This spot is so hard to get a good picture of because the lighting is super dark, but take my word for it that the bright leaves and branches look so great against the dark walls. I’m thankful that we’re surrounded by trees so I can clip, clip, clip to my heart’s delight.

Well, my friends, Phase One of our moody living room makeover is complete! More changes will come, but for now, it is such a cozy, inviting space and a big improvement from where we started.

Once again, here’s the before and after – because nothing is better than a great before and after!

SOURCES

Rug | Sofa | Coffee Table (similar) | Round Tray | Gold Vase | Floor Lamps (similar) | Stripe Blanket | Fur Pillow | Leather Pillow | Linen Pillow | Ikat Pillow | Curtains | Curtain Rods | Curtain RingsTable Lamp | Terracotta Pot | Green Moss Candle

Wall Color: Ancestral by Behr
Trim Color: Iron Ore by Sherwin Williams
Ceiling Color: Shoji White by Sherwin Williams

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What to do with a sweet but slightly awkward dormer window

In two of the upstairs bedrooms, there are dormer windows.

I have always loved how dormers look on the exterior of a house – it gives a traditional cottage feel that is charming and welcoming. The dormers on our house were what initially caught my eye while perusing real estate online (see the exterior here and here).

When there are dormers on the exterior, it likely means that there are little nooks carved out of the slanted roof. This is the case in Audrey’s room and the boys’ room.

Here’s the tricky thing about these dormer nooks: while completely charming, they are slightly awkward. These particular spaces are identical in each bedroom and quite narrow. My original idea was to build a bed for Audrey in her window nook. It is just barely wider than a twin size bed and the idea could be so cute. We’re still considering …

In the meantime, and to make the space as practical as possible, we’re using the nook as a reading corner.

One night when I should have been making dinner, I found three old picture ledges from IKEA and hung them up on the wall. I used a stud finder and level and popped those things up all by myself in under 30 minutes.

The picture ledges are perfect for displaying picture books. We had them in the kids’ old playroom when they were little (see that room here). I’m such a lover of illustrated children’s books – someday I will write one! – and adore having the covers displayed.

Should we talk about that piece of fabric tacked to the window? Yes, let’s talk about that. This is what my decorating process looks like: I try things out in very un-permanent ways and see if I can live with it (in this case, I can).

This is the same fabric that we used in Audrey’s old bedroom for the window and I loved it so much in there, I thought we would try it in this room as well. It is fabric from Minted and I’m crazy about it. My mom said she’ll help me sew proper roman shades so someday soon I’ll untack it from the wall and sew them into lovely roman shades with black pom pom trim.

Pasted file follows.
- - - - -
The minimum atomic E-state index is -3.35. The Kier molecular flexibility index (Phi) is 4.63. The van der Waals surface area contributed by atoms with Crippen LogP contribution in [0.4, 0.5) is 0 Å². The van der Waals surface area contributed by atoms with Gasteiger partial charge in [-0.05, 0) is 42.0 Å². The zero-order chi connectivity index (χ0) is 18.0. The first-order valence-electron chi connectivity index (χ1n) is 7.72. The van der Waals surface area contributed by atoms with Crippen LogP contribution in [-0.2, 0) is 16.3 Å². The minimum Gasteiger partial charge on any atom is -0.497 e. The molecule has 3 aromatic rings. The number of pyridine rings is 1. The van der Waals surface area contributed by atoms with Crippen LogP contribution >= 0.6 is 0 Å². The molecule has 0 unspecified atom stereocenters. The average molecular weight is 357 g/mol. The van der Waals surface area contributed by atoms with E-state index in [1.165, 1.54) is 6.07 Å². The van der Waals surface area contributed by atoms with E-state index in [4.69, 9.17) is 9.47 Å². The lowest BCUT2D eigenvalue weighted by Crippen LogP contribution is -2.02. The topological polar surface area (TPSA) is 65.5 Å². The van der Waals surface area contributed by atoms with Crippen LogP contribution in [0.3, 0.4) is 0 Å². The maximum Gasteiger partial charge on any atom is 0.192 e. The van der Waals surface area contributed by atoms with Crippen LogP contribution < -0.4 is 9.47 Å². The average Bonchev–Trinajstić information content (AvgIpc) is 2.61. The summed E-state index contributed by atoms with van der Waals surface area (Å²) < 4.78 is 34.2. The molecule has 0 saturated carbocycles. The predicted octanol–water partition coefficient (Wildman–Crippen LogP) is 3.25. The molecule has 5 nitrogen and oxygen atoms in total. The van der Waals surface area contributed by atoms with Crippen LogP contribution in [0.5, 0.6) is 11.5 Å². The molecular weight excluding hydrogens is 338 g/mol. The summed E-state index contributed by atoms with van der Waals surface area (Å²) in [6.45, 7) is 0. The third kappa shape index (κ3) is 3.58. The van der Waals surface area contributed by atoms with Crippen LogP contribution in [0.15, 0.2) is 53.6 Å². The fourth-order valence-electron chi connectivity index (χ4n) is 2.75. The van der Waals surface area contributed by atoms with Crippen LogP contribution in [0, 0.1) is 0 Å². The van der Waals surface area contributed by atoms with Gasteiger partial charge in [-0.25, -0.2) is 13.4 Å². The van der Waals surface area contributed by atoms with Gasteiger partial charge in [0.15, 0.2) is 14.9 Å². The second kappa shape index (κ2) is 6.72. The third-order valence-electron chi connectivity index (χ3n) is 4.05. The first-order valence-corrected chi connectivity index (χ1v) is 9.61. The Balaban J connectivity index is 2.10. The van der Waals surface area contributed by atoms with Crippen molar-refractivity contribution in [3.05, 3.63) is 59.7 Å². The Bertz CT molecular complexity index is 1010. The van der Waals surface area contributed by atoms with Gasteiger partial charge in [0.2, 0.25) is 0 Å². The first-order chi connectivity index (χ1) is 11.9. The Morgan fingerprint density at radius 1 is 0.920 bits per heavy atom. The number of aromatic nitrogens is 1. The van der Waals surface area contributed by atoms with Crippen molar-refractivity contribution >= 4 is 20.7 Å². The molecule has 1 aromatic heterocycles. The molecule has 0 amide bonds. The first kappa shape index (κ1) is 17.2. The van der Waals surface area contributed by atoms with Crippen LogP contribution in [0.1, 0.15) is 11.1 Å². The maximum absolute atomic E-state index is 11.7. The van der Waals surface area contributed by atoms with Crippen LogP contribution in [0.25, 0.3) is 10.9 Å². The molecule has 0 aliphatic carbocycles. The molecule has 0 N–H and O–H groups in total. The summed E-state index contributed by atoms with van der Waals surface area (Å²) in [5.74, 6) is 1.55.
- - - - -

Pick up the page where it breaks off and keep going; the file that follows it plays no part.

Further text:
Also unfinished? The trim. We still need to caulk and paint it all. The trim inside the window and the rest of the newly installed pieces will be painted the same white as the walls (in a semigloss sheen) and the seams and nail holes will be filled. It’s going to look amazing. Someday.

That sweet bench was a happy find at HomeGoods. I spotted two of them from across the store and was going to buy both. I wasn’t sure what for, but if there is anything I’ve learned about shopping at stores like HomeGoods it’s buy it now, return it later. Because if you wait to think about it, it will be gone.

Anyway, when I was heading over to get the benches, another shopper walked by and snagged one of them. You better believe I was very quick to grab that second one and claim it :)

Once home, I tried the bench in Audrey’s room and it tucked under the window perfectly. That scallop detail on the brass tacks is just the cutest and I’m a big fan of having a touch of black in every room – even a sweet girly room.

As we were unloading the picture books, we only made a dent in our collection with the three shelves.

So the next time I brave IKEA, I’ll pick up three more picture ledges for the opposite wall.

I think the reading nook idea works very well for her little dormer. I’ll keep you posted as we continue to finish her room out.

SOURCES

picture ledges – IKEA | bench – HomeGoods | pink throw – Target | linen pillow + insert – IKEA | fabric – Minted | Carpet | Wall Color – Shoji White by Sherwin Williams


For your reading pleasure, here are a few older posts with our favorite picture books:

3 Must-Have Picture Books For School-Aged Boys (according to my 8 year old)

Our Favorite Children’s Picture Books

Favorite Books for Boys

Favorite Books for Girls

Favorite Books for Baby